I asked Glidden to go back to visit the scene. He said he didn't want to wake the bear. I told him we'd be quiet and careful. A plan was made to meet at Alaska Dispatch News' Anchorage office at 9 a.m. on a Friday to drive down the Seward Highway to the cave. Glidden never showed. Four calls to his cell phone went unanswered.

At about 10:30 a.m., I headed for Byron Glacier. I picked up my Labrador retriever, Lars, on the way. He barks to warn of bears. He's done it many times. I figured it was a good idea to have him along to try to find the bear.

Do not do this

In Portage, the temperature was 38 degrees. It was raining. Lars and I pushed on anyway. There were some old human tracks in the skim of old snow left on the Byron Glacier Trail, but no bear tracks.


Up valley near the entrance to the cave, there were even more human tracks. Again, no bear tracks. We went into the cave and its various passages and poked around for an hour or so. It was as long as I could tolerate. There was a legitimate worry about falling ice.

The cave Glidden had described on his Facebook page -- a dark cavern off a 65-yard tunnel beneath the glacier -- was easy enough to find. There is no other cavern like this in the valley.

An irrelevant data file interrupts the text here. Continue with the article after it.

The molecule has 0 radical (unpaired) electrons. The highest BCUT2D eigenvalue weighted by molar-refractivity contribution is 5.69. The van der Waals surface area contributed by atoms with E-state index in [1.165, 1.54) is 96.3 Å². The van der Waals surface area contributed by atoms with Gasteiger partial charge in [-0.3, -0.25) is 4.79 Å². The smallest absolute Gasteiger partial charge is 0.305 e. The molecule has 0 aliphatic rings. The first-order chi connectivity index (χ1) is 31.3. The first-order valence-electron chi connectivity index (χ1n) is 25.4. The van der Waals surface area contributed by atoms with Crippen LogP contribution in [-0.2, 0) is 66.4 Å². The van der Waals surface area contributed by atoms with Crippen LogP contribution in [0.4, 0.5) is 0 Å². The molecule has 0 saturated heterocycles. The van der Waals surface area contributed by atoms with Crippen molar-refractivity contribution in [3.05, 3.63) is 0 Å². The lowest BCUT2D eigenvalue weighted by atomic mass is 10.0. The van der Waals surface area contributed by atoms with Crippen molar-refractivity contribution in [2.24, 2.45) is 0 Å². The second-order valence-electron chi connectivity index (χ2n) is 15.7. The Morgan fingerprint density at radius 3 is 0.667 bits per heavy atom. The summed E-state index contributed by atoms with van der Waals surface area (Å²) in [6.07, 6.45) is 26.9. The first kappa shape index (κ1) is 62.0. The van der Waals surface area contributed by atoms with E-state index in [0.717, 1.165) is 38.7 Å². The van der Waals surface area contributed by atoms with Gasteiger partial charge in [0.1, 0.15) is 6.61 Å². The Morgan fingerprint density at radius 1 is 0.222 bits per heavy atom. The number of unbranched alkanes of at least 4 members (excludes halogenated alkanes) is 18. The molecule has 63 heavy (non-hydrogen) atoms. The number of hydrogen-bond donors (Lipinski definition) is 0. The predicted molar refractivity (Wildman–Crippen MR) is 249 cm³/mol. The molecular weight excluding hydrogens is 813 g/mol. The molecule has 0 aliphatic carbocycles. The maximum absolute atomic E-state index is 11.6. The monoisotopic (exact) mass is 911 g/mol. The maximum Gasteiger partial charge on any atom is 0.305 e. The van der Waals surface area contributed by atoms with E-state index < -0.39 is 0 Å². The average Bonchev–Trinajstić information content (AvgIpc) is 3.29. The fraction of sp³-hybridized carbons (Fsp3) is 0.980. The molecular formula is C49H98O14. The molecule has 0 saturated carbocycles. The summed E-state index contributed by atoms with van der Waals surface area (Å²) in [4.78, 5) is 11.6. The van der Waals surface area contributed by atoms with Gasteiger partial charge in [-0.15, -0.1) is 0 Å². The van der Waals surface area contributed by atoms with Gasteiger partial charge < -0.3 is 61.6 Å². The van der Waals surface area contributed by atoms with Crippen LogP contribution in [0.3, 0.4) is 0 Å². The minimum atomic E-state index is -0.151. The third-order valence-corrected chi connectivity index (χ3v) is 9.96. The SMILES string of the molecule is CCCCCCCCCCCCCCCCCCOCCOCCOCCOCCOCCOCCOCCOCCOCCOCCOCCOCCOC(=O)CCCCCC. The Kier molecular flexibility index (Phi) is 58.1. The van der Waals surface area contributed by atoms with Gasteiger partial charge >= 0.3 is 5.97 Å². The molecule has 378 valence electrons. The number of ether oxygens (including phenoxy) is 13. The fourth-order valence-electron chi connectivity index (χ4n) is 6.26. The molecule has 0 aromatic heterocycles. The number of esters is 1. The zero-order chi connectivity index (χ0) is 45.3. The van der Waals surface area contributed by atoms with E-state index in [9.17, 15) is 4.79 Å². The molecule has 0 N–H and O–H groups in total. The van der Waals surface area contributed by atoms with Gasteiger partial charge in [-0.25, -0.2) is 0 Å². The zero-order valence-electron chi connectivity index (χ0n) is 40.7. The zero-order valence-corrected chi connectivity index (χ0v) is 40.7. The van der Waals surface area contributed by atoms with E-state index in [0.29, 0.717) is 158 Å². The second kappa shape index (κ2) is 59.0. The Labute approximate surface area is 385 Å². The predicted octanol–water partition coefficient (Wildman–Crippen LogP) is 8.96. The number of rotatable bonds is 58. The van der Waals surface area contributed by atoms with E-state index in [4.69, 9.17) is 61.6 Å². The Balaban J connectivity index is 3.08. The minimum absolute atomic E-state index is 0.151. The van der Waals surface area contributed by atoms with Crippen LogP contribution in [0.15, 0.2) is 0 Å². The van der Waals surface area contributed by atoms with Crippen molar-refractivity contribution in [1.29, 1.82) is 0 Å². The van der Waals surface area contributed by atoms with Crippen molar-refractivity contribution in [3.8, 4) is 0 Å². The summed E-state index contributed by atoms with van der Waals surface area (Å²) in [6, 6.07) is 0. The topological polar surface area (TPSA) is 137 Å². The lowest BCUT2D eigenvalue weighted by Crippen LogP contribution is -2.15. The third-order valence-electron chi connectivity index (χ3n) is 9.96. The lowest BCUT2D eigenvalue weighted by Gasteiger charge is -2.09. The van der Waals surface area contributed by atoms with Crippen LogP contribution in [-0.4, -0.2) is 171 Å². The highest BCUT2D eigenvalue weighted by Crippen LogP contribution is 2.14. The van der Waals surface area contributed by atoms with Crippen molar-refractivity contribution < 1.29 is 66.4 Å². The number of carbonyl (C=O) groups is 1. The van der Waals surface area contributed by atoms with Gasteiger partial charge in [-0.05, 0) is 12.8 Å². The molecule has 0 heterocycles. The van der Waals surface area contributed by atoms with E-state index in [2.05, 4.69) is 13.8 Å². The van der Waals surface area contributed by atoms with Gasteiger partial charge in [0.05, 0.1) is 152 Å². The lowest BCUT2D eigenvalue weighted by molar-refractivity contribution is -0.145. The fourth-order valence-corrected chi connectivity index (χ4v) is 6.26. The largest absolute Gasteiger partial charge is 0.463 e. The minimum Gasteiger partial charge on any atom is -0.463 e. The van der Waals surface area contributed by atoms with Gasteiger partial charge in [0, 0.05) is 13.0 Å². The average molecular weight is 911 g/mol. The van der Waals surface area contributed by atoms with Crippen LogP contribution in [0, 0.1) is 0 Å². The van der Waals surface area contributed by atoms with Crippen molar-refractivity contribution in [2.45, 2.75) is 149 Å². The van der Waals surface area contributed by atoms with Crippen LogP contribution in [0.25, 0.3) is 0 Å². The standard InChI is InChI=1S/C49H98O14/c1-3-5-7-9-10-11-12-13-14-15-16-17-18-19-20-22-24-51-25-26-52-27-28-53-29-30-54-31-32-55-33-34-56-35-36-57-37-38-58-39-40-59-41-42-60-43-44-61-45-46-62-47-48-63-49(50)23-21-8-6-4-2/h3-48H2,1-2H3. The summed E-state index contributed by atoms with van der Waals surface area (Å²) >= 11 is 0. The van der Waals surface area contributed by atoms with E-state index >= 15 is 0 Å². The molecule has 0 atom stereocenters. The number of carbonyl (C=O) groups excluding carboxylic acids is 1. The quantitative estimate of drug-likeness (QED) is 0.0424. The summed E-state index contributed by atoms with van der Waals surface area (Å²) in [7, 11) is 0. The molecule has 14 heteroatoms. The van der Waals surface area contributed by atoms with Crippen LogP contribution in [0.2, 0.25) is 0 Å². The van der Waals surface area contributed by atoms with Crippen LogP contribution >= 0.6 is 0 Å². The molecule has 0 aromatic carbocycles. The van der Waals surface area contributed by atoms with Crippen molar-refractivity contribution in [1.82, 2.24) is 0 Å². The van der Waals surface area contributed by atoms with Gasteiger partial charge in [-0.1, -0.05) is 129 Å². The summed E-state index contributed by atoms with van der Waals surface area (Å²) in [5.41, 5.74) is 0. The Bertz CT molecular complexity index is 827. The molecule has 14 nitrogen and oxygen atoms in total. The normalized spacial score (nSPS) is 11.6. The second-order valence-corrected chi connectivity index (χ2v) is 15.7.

But the cave held no bear. There was no sign any bear had ever been there. Lars faithfully sniffed around. He gave no indication he smelled anything. I took some photographs. They raised more questions about Glidden's story.

After I left the ice cave, I called Glidden again. He didn't answer. I left the message that there was no bear and asked him to call back. He never called.

Two days later, I used another phone -- one lacking my caller ID -- to reach him. Why, I asked, would anyone make up a story about a bear hibernating in an ice cave?

"I don't know," Glidden said. "You can make your own decision, sir. I'm glad you enjoyed your outing, and don't call me again."

Then he hung up.

What Glidden thinks is hard to know. Maybe he really believes there was a hibernating bear in the cave, and it got up and left after he was there, though the bear would need to levitate out of the cave to get away without leaving tracks.


Glidden was there on Dec. 13. I was there on Dec. 19. There was considerable rain in the Portage area over the course of those six days, but no new snow. The tracks around the entrance to the cave were left over from days earlier. They might well have been Glidden's tracks.

There was no ice-cave hibernating bear -- just as there have been no ice-cave hibernating bears before.

The views expressed here are the writer's own and are not necessarily endorsed by Alaska Dispatch News, which welcomes a broad range of viewpoints. To submit a piece for consideration, e-mail commentary@alaskadispatch.com.

Craig Medred

Craig Medred is a former writer for the Anchorage Daily News, Alaska Dispatch and Alaska Dispatch News. He left the ADN in 2015.